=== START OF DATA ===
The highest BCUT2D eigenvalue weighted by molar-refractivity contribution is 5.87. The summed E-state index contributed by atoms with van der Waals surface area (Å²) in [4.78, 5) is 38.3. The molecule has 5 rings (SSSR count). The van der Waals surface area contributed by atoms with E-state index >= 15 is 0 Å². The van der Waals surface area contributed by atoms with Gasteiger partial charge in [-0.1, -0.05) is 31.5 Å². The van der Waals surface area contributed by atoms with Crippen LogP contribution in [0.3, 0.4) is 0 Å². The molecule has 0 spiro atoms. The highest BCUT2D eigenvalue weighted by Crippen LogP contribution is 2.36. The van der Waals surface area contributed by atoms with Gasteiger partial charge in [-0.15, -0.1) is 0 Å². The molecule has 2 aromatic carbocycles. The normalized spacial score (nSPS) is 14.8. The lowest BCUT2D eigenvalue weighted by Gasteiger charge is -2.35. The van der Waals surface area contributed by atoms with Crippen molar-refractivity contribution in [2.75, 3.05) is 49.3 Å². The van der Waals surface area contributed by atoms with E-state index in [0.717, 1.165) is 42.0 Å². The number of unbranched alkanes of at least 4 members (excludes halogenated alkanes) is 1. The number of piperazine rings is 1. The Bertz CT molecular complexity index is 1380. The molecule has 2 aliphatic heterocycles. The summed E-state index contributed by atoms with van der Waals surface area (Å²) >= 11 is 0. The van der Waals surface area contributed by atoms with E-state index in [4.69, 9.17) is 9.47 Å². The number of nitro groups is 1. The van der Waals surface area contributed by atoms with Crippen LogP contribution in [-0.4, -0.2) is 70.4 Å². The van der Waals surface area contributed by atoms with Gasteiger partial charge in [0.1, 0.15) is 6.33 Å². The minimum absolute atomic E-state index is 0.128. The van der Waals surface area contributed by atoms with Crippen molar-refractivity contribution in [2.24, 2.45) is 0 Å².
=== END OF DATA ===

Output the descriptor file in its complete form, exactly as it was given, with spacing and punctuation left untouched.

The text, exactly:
The highest BCUT2D eigenvalue weighted by molar-refractivity contribution is 5.87. The summed E-state index contributed by atoms with van der Waals surface area (Å²) in [4.78, 5) is 38.3. The molecule has 5 rings (SSSR count). The van der Waals surface area contributed by atoms with E-state index >= 15 is 0 Å². The van der Waals surface area contributed by atoms with Gasteiger partial charge in [-0.1, -0.05) is 31.5 Å². The van der Waals surface area contributed by atoms with Crippen LogP contribution in [0.3, 0.4) is 0 Å². The molecule has 0 spiro atoms. The highest BCUT2D eigenvalue weighted by Crippen LogP contribution is 2.36. The van der Waals surface area contributed by atoms with Gasteiger partial charge in [-0.15, -0.1) is 0 Å². The molecule has 2 aromatic carbocycles. The normalized spacial score (nSPS) is 14.8. The lowest BCUT2D eigenvalue weighted by Gasteiger charge is -2.35. The van der Waals surface area contributed by atoms with Crippen molar-refractivity contribution in [2.75, 3.05) is 49.3 Å². The van der Waals surface area contributed by atoms with E-state index in [0.717, 1.165) is 42.0 Å². The number of unbranched alkanes of at least 4 members (excludes halogenated alkanes) is 1. The number of piperazine rings is 1. The Bertz CT molecular complexity index is 1380. The molecule has 2 aliphatic heterocycles. The summed E-state index contributed by atoms with van der Waals surface area (Å²) >= 11 is 0. The van der Waals surface area contributed by atoms with E-state index in [4.69, 9.17) is 9.47 Å². The number of nitro groups is 1. The van der Waals surface area contributed by atoms with Crippen LogP contribution in [-0.4, -0.2) is 70.4 Å². The van der Waals surface area contributed by atoms with Gasteiger partial charge in [0.1, 0.15) is 6.33 Å². The minimum absolute atomic E-state index is 0.128. The van der Waals surface area contributed by atoms with Crippen molar-refractivity contribution in [2.24, 2.45) is 0 Å².